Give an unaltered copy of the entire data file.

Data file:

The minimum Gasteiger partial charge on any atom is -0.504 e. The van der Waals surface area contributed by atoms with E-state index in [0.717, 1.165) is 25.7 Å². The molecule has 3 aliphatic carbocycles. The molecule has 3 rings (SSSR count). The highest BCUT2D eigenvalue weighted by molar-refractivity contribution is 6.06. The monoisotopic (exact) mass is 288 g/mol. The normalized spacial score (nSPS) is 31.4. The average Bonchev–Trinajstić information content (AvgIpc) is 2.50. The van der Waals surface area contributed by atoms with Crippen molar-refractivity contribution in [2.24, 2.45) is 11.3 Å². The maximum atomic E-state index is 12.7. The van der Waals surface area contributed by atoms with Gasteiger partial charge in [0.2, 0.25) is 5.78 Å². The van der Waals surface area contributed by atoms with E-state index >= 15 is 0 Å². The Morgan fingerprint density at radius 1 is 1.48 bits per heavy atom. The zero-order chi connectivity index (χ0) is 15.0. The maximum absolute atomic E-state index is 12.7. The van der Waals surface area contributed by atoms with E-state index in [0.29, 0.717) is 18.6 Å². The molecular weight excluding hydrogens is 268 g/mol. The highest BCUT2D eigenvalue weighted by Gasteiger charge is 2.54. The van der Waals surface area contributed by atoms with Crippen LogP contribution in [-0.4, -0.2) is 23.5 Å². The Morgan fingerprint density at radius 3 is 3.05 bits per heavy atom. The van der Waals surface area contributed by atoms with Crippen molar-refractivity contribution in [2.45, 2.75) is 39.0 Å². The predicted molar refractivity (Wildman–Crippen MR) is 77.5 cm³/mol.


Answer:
The minimum Gasteiger partial charge on any atom is -0.504 e. The van der Waals surface area contributed by atoms with E-state index in [0.717, 1.165) is 25.7 Å². The molecule has 3 aliphatic carbocycles. The molecule has 3 rings (SSSR count). The highest BCUT2D eigenvalue weighted by molar-refractivity contribution is 6.06. The monoisotopic (exact) mass is 288 g/mol. The normalized spacial score (nSPS) is 31.4. The average Bonchev–Trinajstić information content (AvgIpc) is 2.50. The van der Waals surface area contributed by atoms with Crippen molar-refractivity contribution in [2.24, 2.45) is 11.3 Å². The maximum atomic E-state index is 12.7. The van der Waals surface area contributed by atoms with Gasteiger partial charge in [0.2, 0.25) is 5.78 Å². The van der Waals surface area contributed by atoms with E-state index >= 15 is 0 Å². The Morgan fingerprint density at radius 1 is 1.48 bits per heavy atom. The zero-order chi connectivity index (χ0) is 15.0. The maximum absolute atomic E-state index is 12.7. The van der Waals surface area contributed by atoms with E-state index in [0.29, 0.717) is 18.6 Å². The molecular weight excluding hydrogens is 268 g/mol. The highest BCUT2D eigenvalue weighted by Gasteiger charge is 2.54. The van der Waals surface area contributed by atoms with Crippen LogP contribution in [-0.4, -0.2) is 23.5 Å². The Morgan fingerprint density at radius 3 is 3.05 bits per heavy atom. The van der Waals surface area contributed by atoms with Crippen molar-refractivity contribution in [2.45, 2.75) is 39.0 Å². The predicted molar refractivity (Wildman–Crippen MR) is 77.5 cm³/mol.